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Front Immunol. 2018 Jun 5;9:1275. doi: 10.3389/fimmu.2018.01275. eCollection 2018.

Genetic and Imaging Approaches Reveal Pro-Inflammatory and Immunoregulatory Roles of Mast Cells in Contact Hypersensitivity.

Author information

1
Unité de Différenciation Epithéliale et Autoimmunité Rhumatoïde (UDEAR), UMR 1056, INSERM, Université de Toulouse, Toulouse, France.
2
Laboratory of Cellular and Molecular Immunology, GIGA Institute, Liege University, Liège, Belgium.
3
Faculty of Veterinary Medicine, Liege University, Liège, Belgium.
4
WELBIO, Walloon Excellence in Life Sciences and Biotechnology, Wallonia, Belgium.
5
Department of Pathology, Stanford University School of Medicine, Stanford, CA, United States.
6
Department of Immunology and Microbiology, Stanford University School of Medicine, Stanford, CA, United States.
7
Sean N. Parker Center for Allergy and Asthma Research, Stanford University School of Medicine, Stanford, CA, United States.
8
Unit of Antibodies in Therapy and Pathology, INSERM Unit 1222, Department of Immunology, Institut Pasteur, Paris, France.

Abstract

Contact hypersensitivity (CHS) is a common T cell-mediated skin disease induced by epicutaneous sensitization to haptens. Mast cells (MCs) are widely deployed in the skin and can be activated during CHS responses to secrete diverse products, including some with pro-inflammatory and anti-inflammatory functions. Conflicting results have been obtained regarding pathogenic versus protective roles of MCs in CHS, and this has been attributed in part to the limitations of certain models for studying MC functions in vivo. This review discusses recent advances in the development and analysis of mouse models to investigate the roles of MCs and MC-associated products in vivo. Notably, fluorescent avidin-based two-photon imaging approaches enable in vivo selective labeling and simultaneous tracking of MC secretory granules (e.g., during MC degranulation) and MC gene activation by real-time longitudinal intravital microscopy in living mice. The combination of such genetic and imaging tools has shed new light on the controversial role played by MCs in mouse models of CHS. On the one hand, they can amplify CHS responses of mild severity while, on the other hand, can limit the inflammation and tissue injury associated with more severe or chronic models, in part by representing an initial source of the anti-inflammatory cytokine IL-10.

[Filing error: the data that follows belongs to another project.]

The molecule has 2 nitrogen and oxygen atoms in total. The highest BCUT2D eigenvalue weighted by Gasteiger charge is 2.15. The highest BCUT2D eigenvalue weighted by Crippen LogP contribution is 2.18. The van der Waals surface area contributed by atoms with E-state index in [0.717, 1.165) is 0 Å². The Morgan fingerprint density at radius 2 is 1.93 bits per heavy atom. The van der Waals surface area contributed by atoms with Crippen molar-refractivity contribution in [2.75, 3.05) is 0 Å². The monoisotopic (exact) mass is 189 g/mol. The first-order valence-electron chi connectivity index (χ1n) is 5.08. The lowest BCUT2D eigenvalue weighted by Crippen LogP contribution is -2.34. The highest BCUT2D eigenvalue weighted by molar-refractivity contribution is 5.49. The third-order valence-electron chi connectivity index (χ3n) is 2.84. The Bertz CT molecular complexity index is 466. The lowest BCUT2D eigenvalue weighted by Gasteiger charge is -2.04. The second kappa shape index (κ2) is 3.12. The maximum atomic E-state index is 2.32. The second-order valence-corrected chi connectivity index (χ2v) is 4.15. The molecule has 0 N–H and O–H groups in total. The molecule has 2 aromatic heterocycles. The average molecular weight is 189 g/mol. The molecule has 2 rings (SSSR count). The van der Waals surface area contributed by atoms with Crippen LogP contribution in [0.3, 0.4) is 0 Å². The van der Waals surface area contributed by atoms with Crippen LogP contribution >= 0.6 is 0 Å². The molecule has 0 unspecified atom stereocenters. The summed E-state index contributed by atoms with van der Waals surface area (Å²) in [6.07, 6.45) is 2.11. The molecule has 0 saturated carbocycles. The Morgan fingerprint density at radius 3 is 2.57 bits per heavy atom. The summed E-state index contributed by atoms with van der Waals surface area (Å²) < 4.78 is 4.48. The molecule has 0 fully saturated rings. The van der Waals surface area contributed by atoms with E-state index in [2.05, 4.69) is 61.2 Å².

KEYWORDS:

IgE; avidin; contact hypersensitivity; interleukin-10; mast cells; mouse models; tumor necrosis factor-alpha; two photon microscopy

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